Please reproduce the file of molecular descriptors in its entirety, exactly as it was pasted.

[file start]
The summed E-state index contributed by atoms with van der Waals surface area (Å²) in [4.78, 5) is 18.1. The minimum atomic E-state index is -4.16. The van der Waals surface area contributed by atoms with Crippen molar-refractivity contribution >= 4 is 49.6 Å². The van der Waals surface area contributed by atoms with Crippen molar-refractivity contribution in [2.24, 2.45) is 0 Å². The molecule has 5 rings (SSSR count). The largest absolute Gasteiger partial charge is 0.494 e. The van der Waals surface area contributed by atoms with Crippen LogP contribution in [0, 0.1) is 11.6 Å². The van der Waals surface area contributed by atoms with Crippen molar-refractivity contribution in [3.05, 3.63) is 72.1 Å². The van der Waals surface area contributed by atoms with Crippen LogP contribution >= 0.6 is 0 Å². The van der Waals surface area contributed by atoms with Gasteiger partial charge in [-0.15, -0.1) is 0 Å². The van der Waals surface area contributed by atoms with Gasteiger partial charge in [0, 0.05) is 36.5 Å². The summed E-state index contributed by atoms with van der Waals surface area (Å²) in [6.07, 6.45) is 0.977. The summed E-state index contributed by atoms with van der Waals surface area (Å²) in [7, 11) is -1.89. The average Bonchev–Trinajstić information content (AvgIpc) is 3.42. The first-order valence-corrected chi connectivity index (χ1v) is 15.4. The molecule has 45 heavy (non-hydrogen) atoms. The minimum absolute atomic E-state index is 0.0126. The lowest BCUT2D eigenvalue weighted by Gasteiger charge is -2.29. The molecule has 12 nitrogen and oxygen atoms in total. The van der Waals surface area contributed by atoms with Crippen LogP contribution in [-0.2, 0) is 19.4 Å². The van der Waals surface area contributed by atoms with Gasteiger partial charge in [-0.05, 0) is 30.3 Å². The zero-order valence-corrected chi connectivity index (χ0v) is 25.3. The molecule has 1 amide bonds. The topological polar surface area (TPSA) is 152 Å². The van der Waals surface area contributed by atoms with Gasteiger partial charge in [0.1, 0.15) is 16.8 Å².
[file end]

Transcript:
The summed E-state index contributed by atoms with van der Waals surface area (Å²) in [4.78, 5) is 18.1. The minimum atomic E-state index is -4.16. The van der Waals surface area contributed by atoms with Crippen molar-refractivity contribution >= 4 is 49.6 Å². The van der Waals surface area contributed by atoms with Crippen molar-refractivity contribution in [2.24, 2.45) is 0 Å². The molecule has 5 rings (SSSR count). The largest absolute Gasteiger partial charge is 0.494 e. The van der Waals surface area contributed by atoms with Crippen LogP contribution in [0, 0.1) is 11.6 Å². The van der Waals surface area contributed by atoms with Crippen molar-refractivity contribution in [3.05, 3.63) is 72.1 Å². The van der Waals surface area contributed by atoms with Crippen LogP contribution >= 0.6 is 0 Å². The van der Waals surface area contributed by atoms with Gasteiger partial charge in [-0.15, -0.1) is 0 Å². The van der Waals surface area contributed by atoms with Gasteiger partial charge in [0, 0.05) is 36.5 Å². The summed E-state index contributed by atoms with van der Waals surface area (Å²) in [6.07, 6.45) is 0.977. The summed E-state index contributed by atoms with van der Waals surface area (Å²) in [7, 11) is -1.89. The average Bonchev–Trinajstić information content (AvgIpc) is 3.42. The first-order valence-corrected chi connectivity index (χ1v) is 15.4. The molecule has 45 heavy (non-hydrogen) atoms. The minimum absolute atomic E-state index is 0.0126. The lowest BCUT2D eigenvalue weighted by Gasteiger charge is -2.29. The molecule has 12 nitrogen and oxygen atoms in total. The van der Waals surface area contributed by atoms with Crippen LogP contribution in [-0.2, 0) is 19.4 Å². The van der Waals surface area contributed by atoms with Gasteiger partial charge in [-0.05, 0) is 30.3 Å². The zero-order valence-corrected chi connectivity index (χ0v) is 25.3. The molecule has 1 amide bonds. The topological polar surface area (TPSA) is 152 Å². The van der Waals surface area contributed by atoms with Gasteiger partial charge in [0.1, 0.15) is 16.8 Å².